THE global fixed-income bubble is not at risk of bursting anytime soon despite the strong rally in bond prices this year. But investors will do well to trim their exposure to investment-grade bonds in favour of high-yield debt and look to buy equities if the world's major economies continue to show signs of improvement in 2013.
This is the advice Bank of Singapore has been giving its clients as investors mull the sustainability of bond prices in their quest for yield. "For 2013, we are looking at moving clients gradually away from investment-grade bonds into equities," Marc Van de Walle, 44, the private bank's global head of products, tells The Edge Singapore.
"Investment is never black or white. You don't sell everything in one asset class to buy just equities. It's just reducing your weight in investment-grade bonds and moving into equities," he says. "But before we do that, we want to see some signs that growth in the world is going to continue. If we see that confirmed — good numbers coming out from the US and China — then we will make the switch."
According to Bank of Singapore, a wholly owned unit of Oversea-Chinese Banking Corp, the search for yield by investors will intensify next year as the recovery in the global economy will be slow and interest rates remain low. "As interest rates go down, investors go into higher-yielding assets. Higher-yielding assets today are high-yield bonds and dividend-paying equities," says Van de Walle.
Bonds, even after the run-up in prices this year, are therefore not likely to face widespread selling pressure, with investors expected to retain their holdings to get regular coupon payments while using spare cash to buy stocks.
Still, the private bank sees limited upside for investment-grade bonds as valuations look stretched. Yields on US Treasuries, in particular, are at historical lows — the bank forecasts 10-year Treasuries to yield 1.5% to 2.0% next year — and better value can be found elsewhere.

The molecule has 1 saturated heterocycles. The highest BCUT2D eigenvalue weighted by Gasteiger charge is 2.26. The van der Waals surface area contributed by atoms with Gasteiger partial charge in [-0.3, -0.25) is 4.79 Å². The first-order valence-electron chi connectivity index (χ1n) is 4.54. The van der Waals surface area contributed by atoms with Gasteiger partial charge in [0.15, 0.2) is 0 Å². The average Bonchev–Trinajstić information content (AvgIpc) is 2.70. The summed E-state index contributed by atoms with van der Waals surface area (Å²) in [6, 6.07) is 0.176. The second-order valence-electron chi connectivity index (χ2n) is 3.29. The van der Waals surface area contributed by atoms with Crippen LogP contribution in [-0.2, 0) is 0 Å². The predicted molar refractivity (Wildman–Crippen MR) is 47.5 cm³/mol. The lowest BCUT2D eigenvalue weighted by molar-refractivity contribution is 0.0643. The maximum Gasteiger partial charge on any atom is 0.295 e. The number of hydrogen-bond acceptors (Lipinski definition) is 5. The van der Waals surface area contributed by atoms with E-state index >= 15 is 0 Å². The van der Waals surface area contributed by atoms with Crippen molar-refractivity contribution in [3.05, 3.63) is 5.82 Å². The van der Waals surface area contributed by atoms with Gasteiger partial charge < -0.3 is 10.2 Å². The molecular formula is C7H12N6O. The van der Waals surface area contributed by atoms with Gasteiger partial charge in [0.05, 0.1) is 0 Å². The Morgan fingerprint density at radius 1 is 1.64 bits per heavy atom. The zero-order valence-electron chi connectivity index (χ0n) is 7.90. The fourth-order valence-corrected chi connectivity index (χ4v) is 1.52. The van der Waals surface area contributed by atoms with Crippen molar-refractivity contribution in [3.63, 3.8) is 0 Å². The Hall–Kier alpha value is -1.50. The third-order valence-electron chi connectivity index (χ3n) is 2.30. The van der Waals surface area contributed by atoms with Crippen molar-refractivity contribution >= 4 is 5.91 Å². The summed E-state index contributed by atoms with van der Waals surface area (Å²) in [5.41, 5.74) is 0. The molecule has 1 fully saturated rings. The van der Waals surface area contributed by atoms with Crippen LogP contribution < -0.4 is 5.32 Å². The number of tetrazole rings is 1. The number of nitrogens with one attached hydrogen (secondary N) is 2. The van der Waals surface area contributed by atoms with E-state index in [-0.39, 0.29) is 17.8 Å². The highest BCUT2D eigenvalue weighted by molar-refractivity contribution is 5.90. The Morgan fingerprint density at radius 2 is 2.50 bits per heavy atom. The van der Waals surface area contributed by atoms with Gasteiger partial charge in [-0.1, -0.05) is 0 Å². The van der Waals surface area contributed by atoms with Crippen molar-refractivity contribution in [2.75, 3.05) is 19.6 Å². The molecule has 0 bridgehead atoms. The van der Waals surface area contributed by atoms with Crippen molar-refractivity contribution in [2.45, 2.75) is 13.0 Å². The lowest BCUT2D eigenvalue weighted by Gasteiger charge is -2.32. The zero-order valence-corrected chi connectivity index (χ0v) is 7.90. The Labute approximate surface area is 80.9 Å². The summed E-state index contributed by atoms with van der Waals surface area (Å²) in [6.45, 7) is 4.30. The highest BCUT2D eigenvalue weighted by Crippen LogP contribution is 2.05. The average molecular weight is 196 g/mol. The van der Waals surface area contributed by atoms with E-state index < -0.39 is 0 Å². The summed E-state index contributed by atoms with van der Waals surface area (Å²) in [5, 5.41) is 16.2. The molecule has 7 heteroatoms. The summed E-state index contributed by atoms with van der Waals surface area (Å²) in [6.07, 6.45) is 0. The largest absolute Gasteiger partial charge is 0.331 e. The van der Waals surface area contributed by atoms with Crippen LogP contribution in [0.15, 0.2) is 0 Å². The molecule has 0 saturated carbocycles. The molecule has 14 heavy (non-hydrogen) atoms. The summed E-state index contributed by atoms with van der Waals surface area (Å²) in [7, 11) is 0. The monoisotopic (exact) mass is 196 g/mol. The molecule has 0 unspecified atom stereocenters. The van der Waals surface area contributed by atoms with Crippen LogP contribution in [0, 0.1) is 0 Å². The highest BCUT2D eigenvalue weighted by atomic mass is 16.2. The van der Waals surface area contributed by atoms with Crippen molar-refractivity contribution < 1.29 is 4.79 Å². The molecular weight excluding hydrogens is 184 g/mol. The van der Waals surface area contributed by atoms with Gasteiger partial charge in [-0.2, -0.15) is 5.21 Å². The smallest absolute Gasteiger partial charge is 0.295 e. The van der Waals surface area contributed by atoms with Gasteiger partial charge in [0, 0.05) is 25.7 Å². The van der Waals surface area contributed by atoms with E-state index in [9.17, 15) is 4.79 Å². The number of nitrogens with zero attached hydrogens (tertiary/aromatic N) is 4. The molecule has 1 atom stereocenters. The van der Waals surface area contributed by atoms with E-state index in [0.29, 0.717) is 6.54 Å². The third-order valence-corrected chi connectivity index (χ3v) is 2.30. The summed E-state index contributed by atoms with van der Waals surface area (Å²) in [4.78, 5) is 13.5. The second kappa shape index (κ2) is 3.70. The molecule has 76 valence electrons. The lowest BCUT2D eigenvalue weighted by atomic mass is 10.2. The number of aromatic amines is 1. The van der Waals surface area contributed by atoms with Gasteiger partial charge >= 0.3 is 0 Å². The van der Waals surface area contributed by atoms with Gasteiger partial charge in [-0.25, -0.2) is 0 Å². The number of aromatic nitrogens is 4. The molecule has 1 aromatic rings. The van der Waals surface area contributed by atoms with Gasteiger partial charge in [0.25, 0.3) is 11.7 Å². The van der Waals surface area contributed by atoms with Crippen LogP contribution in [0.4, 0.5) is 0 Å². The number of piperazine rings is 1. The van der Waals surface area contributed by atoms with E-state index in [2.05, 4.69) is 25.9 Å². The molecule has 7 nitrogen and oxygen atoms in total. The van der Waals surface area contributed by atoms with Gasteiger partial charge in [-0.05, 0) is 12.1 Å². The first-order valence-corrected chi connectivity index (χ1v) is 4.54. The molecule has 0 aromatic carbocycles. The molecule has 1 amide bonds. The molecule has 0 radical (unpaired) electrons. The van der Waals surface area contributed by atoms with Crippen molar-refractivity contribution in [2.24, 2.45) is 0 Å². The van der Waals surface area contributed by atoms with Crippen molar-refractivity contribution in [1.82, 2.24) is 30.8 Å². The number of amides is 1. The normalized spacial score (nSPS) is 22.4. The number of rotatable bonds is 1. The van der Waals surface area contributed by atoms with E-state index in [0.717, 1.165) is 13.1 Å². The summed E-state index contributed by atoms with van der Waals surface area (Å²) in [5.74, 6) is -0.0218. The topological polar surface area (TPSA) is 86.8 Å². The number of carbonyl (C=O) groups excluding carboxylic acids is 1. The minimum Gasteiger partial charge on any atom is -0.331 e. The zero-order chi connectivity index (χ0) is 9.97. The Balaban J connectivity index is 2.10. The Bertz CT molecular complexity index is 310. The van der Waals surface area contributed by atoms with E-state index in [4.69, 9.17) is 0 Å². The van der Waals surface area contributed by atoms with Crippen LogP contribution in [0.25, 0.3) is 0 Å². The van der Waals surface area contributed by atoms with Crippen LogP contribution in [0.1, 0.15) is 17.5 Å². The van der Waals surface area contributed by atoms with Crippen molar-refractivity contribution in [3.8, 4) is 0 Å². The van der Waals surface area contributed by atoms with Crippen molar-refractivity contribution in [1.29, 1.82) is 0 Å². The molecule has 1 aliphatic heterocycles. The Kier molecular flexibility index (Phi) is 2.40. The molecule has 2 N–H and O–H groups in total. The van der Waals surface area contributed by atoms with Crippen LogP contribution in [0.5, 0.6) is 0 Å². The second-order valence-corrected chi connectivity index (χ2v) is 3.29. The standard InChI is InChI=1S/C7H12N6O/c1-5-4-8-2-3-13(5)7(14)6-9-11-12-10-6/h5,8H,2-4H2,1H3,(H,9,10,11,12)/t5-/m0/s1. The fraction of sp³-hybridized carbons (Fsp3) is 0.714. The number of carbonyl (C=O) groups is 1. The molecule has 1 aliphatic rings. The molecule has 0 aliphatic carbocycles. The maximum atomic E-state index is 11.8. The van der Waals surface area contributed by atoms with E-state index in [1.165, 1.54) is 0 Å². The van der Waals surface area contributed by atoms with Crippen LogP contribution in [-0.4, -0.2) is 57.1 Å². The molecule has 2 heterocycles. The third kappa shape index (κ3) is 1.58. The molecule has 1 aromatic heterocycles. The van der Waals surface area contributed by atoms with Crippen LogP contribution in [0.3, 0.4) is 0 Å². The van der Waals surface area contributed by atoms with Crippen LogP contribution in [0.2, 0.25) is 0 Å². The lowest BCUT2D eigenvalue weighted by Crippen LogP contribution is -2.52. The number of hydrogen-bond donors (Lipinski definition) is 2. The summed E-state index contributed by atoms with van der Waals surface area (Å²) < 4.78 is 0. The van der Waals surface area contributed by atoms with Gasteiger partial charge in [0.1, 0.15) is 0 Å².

"It's difficult to see very high quality bonds and Treasuries rallying," says Van de Walle. "Demand for investment-grade bonds has really been driven by interest rates. We don't see a lot of room for interest rates to go down and the yield curve is quite flat." He adds, however, that such bonds won't be "crashing" either since interest rates are not likely to rise substantially in the near term.
For better returns, Bank of Singapore advocates high-yield bonds, especially those of financially sound companies in emerging markets. Within the emerging-market high-yield space, it prefers B-rated bonds over those rated BB as valuations are more attractive.
In terms of geography, its favourite region for emerging markets in 2013 is Latin America, where high-yield bonds did not go up as much as those in Central and Eastern Europe as well as Asia this year. Economic growth in Brazil, Latin America's biggest country, is also seen to be stronger next year, backing the bank's bullish call on the region.
While the bank remains generally bullish on high-yield corporate debt, Van de Walle says bond investors should stick with companies with lower credit risks. "This is the mistake of a typical bond investor fixated with yields: You can get a 5% yield from a high-quality company. But once that bond comes to maturity, and the same type of company comes to offer 3%, you would tend to want 5% and so end up buying a bond with that yield but from another company with a higher credit risk. At the end of the cycle, you might hold only very risky companies. We tell people to be selective in going down the credit curve."